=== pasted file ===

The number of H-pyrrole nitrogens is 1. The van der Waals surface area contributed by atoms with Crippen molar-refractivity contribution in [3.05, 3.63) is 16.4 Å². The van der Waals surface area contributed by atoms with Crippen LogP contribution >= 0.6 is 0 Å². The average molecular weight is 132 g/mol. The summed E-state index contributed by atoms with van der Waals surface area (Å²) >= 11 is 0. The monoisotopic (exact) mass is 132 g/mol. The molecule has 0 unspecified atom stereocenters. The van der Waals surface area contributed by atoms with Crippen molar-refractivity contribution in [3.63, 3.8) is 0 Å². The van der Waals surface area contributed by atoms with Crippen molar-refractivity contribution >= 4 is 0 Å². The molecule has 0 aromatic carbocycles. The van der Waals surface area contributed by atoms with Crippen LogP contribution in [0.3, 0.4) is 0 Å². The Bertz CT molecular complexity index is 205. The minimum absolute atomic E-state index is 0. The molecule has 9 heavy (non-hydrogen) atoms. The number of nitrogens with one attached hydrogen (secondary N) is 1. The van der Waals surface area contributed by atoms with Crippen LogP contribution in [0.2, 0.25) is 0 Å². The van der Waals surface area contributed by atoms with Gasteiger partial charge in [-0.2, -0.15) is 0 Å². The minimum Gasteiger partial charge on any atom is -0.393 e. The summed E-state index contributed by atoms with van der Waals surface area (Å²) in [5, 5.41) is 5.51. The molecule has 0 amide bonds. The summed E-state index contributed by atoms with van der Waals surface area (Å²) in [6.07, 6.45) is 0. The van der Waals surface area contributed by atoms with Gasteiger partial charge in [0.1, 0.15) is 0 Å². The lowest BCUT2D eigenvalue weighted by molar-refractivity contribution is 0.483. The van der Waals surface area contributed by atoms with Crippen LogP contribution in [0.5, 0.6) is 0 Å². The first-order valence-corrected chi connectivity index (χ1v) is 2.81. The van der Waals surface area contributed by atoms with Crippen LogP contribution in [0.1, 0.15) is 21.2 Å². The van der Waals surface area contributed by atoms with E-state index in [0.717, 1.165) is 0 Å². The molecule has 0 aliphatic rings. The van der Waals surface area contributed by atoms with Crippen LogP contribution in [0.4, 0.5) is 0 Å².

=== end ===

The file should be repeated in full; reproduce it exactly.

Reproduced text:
The number of H-pyrrole nitrogens is 1. The van der Waals surface area contributed by atoms with Crippen molar-refractivity contribution in [3.05, 3.63) is 16.4 Å². The van der Waals surface area contributed by atoms with Crippen LogP contribution >= 0.6 is 0 Å². The average molecular weight is 132 g/mol. The summed E-state index contributed by atoms with van der Waals surface area (Å²) >= 11 is 0. The monoisotopic (exact) mass is 132 g/mol. The molecule has 0 unspecified atom stereocenters. The van der Waals surface area contributed by atoms with Crippen molar-refractivity contribution in [3.63, 3.8) is 0 Å². The van der Waals surface area contributed by atoms with Crippen molar-refractivity contribution >= 4 is 0 Å². The molecule has 0 aromatic carbocycles. The van der Waals surface area contributed by atoms with Crippen LogP contribution in [0.3, 0.4) is 0 Å². The Bertz CT molecular complexity index is 205. The minimum absolute atomic E-state index is 0. The molecule has 9 heavy (non-hydrogen) atoms. The number of nitrogens with one attached hydrogen (secondary N) is 1. The van der Waals surface area contributed by atoms with Crippen LogP contribution in [0.2, 0.25) is 0 Å². The van der Waals surface area contributed by atoms with Gasteiger partial charge in [-0.2, -0.15) is 0 Å². The minimum Gasteiger partial charge on any atom is -0.393 e. The summed E-state index contributed by atoms with van der Waals surface area (Å²) in [5, 5.41) is 5.51. The molecule has 0 amide bonds. The summed E-state index contributed by atoms with van der Waals surface area (Å²) in [6.07, 6.45) is 0. The van der Waals surface area contributed by atoms with Gasteiger partial charge in [0.1, 0.15) is 0 Å². The lowest BCUT2D eigenvalue weighted by molar-refractivity contribution is 0.483. The van der Waals surface area contributed by atoms with Crippen LogP contribution in [0.5, 0.6) is 0 Å². The first-order valence-corrected chi connectivity index (χ1v) is 2.81. The van der Waals surface area contributed by atoms with Crippen LogP contribution in [0.1, 0.15) is 21.2 Å². The van der Waals surface area contributed by atoms with E-state index in [0.717, 1.165) is 0 Å². The molecule has 0 aliphatic rings. The van der Waals surface area contributed by atoms with Crippen LogP contribution in [0.4, 0.5) is 0 Å².